Fountain Pen Collection + Pen Count and History


Whenever I look at this set of fountain pens, I can’t help but ask myself:

“What did just happen?”

I am still in awe how one subdued pen started these all.

I began my love for fountain pens with my low-key Parker, the red fountain pen from the utmost left.  I bought it only for compliance in one of my law school subjects. My bright and beautiful law prof professor therein (Atty. Ranada) wanted us to use fountain pens. So, I grabbed the chance when Parker pens went on promo.

Then I told myself, “Ang hirap naman magsulat nito. Hindi na ako gagamit nito!”

“It’s hard writing with this. I’m never using this again!”

Never thought it would make me fall in love to handwriting and fountain pen writing even more.

Fast forward from 2014, ‘ there they are.

The big boy next to my Parker is my beloved and ever reliable (but sometimes pesky) TWSBI Eco. Now, taking law school exams will never be the same without it.

The pink one next to Eco is a Wingsung Fountain Pen. I also have it in black but I gave it to my love, Jumel, for his sketches and artworks. He uses pens as media so I thought it would help.

Then, the multi-colored Shark Pens came next. I think I gave the black Shark Pen that originally came with them to Jumel as well. Jumel is obviously my sole and exclusive beneficiary of anything that sparks me joy.

Next, I got the three fountain pens with transparent bodies from, Anna Angela, a good friend. She sells inks and fountain pens. I got them because of their stub nibs; nothing more. Admittedly, I tinker with them and my Eco time after time.

Finally, the pink beauty on the utmost right is the newest member of the squad. Got it just a while ago from Sis Karla Michaela Rigor.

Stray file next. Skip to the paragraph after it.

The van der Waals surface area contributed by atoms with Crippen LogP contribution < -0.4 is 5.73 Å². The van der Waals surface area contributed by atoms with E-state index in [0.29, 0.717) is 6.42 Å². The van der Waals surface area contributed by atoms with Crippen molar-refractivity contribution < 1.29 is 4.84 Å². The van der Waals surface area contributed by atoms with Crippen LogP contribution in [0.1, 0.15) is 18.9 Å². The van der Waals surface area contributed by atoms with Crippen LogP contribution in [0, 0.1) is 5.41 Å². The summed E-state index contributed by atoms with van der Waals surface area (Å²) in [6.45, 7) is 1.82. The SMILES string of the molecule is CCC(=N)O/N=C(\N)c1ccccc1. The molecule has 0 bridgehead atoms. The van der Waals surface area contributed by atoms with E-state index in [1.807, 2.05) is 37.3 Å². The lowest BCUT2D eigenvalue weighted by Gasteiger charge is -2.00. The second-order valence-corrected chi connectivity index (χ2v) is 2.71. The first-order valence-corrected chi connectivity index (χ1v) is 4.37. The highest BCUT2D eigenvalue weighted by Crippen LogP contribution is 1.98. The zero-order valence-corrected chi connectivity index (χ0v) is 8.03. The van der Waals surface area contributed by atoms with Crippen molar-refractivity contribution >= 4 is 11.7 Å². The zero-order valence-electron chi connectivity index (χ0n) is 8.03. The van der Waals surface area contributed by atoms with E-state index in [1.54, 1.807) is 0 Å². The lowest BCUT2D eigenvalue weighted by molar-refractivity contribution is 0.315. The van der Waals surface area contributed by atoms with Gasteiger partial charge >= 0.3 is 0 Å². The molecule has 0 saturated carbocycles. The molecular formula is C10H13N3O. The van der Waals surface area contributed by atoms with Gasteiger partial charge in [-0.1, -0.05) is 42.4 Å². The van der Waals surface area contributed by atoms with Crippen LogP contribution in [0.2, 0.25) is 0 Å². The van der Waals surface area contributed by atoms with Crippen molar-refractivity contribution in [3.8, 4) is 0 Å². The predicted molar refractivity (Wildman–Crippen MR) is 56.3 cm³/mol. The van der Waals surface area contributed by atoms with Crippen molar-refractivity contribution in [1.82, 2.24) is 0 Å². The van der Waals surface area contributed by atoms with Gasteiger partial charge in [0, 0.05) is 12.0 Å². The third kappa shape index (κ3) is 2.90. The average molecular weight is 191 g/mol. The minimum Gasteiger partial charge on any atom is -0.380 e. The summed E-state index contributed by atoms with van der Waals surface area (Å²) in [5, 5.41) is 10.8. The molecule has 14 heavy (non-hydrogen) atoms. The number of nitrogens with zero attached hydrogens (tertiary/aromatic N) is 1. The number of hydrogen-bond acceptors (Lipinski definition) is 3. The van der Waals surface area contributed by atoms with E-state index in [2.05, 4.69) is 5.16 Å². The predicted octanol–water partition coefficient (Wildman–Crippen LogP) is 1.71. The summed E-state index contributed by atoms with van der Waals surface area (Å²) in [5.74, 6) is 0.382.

“Are they expensive?” Some would ask.

No, not at all. Well, apart from the TWSBI Eco, which I bought as my “victory pen” after having been able to get a job in in the government defense sector, everything else are super affordable. Pinky promise!

What ever these fountain pens’ price points are, for me, they don’t really matter that much. 

It’s not always just about the pen.

It’s the purpose that you write about and use it for.




5 thoughts on “Fountain Pen Collection + Pen Count and History

  1. Pingback: Stylemarx Leather Portfolio: A Birthday Gift for Jumel and a Must-Have for Every Professional – The Open Concavity

  2. cincobayou

    Just discovered your blog in a search for “fountain pens”. I wish you many more good pens to use.
    My handwriting looks best using an “italic” nib, aka, “stub” or “calligraphy” nib.
    So far, I’ve found the CM nib on the Pilot Prera to work the best for me since I have small handwriting. “CM” stands for “Calligraphy Medium” and I think the nib is appx. a 1.0 and definitely not a broad nib.
    TWSBi-Eco has a nice stub nib available but not as fine as the Pilot Prera.

    Liked by 1 person

    1. Thank you so much for visiting my site! 🙂

      Yes. I am quite lucky to have found good fountain pens, particularly those from the cheap price ranges.

      I’d love to have my own Pilot Prera! I have heard good reviews about it as well. After watching some demos, I am not surprised why a great number of people love it.

      Like you, stub nibs also enhance my handwriting. My TWSBI Eco didn’t come with a stub nib. Good thing it can be disassembled so I tried exchanging its nib from a china-made stub nib. I am loving it so far because it makes my handwriting look “prettier” for my law school exams. I bet it won’t be comparable or even be as fine as Pilot Prera’s but it is a good alternative.

      I actually have a sample handwriting using that china-made nib in a video featured in this post:

      Liked by 1 person

  3. Pingback: Law School Tip: How to Improve Your Handwriting in 5 Simple Ways – The Open Concavity

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